From Chairman Hurd on down, no one felt that the federal government has perfected IT acquisition, support, development or deployment. And these imperfect systems are badly in need of an overhaul; systems that, it is worth noting, come from big, private-sector vendors hocking closed, proprietary platforms. How bad is it? According to a recent nonpartisan GAO report, as much as $60 billion — a full three quarters — of the federal government spends on technology goes to maintaining outdated systems. And as much as $20 billion of this IT budget is wasted, according to an investigation conducted by this very House Oversight Committee under the direction of then-Chairman Darrell Issa (R-CA) [full disclosure: Issa co-founded The OpenGov Foundation with me and I worked on the report just cited].
That continuing taxpayer-funded tragedy, plus government’s to-date inability to hire and retain enough tech talent, was the real problem hanging over everything, and what 18F and USDS were created to solve. For if government is definitionally risk-averse, if it is designed to avoid failures, and if it has a procurement process to match, you’re going to get at best merely sufficient technology built or bought. 18F and USDS have a mandate to disrupt that absurdly adequate way of doing business. But for the new approach to truly take hold, you also need a new way for Congress to conduct its constitutional job of oversight.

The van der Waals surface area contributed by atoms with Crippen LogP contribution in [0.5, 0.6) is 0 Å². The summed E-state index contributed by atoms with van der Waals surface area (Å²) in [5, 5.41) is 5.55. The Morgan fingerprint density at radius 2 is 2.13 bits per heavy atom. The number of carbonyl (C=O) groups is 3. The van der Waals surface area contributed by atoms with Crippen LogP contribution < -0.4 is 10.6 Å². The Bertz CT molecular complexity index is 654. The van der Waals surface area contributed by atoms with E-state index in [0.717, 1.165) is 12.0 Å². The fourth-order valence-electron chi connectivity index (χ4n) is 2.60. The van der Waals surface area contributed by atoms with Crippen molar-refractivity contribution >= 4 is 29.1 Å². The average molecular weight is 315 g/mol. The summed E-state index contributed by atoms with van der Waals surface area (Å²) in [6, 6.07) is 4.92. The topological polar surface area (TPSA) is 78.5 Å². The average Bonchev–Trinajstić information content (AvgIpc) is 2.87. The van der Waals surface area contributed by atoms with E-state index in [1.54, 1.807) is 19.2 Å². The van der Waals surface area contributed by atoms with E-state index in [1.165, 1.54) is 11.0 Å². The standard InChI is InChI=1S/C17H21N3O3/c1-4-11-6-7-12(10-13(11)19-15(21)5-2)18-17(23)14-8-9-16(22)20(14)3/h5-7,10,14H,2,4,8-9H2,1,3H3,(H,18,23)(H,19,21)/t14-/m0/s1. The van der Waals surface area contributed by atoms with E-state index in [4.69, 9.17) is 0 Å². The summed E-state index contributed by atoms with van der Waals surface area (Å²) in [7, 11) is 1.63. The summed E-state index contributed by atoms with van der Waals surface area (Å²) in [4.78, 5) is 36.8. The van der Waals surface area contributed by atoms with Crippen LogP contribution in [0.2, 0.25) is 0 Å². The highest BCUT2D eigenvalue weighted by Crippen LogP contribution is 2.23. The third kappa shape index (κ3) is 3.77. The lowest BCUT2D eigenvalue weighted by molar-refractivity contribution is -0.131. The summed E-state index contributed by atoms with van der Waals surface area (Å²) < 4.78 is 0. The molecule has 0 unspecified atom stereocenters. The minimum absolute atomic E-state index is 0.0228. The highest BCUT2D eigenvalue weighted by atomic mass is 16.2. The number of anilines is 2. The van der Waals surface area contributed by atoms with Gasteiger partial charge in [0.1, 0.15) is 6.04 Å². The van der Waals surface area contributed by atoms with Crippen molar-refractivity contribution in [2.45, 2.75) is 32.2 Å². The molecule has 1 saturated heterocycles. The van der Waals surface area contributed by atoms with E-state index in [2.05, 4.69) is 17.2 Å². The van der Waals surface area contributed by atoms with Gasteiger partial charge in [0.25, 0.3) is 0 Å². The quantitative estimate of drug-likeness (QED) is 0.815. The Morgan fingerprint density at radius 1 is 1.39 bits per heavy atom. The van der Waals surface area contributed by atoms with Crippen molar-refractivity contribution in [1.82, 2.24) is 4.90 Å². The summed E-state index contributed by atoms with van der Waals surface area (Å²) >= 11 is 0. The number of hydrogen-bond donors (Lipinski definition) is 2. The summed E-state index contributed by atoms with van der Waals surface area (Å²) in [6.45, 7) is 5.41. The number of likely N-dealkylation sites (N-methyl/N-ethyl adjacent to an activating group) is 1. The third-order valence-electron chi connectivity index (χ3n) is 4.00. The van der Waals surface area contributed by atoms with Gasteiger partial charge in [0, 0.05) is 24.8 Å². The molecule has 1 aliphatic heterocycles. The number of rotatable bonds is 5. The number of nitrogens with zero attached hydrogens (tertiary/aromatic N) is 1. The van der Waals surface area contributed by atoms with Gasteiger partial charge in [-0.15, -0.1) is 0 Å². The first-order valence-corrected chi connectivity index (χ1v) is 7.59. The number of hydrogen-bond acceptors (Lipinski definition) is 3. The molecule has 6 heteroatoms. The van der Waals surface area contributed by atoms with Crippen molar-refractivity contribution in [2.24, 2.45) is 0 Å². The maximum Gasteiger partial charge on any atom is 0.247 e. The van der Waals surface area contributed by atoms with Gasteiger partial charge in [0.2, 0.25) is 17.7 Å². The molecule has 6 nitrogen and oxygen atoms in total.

“When the government’s IT services aren’t working, the government isn’t working.” — Oversight IT Subcommittee Ranking Member Robin Kelly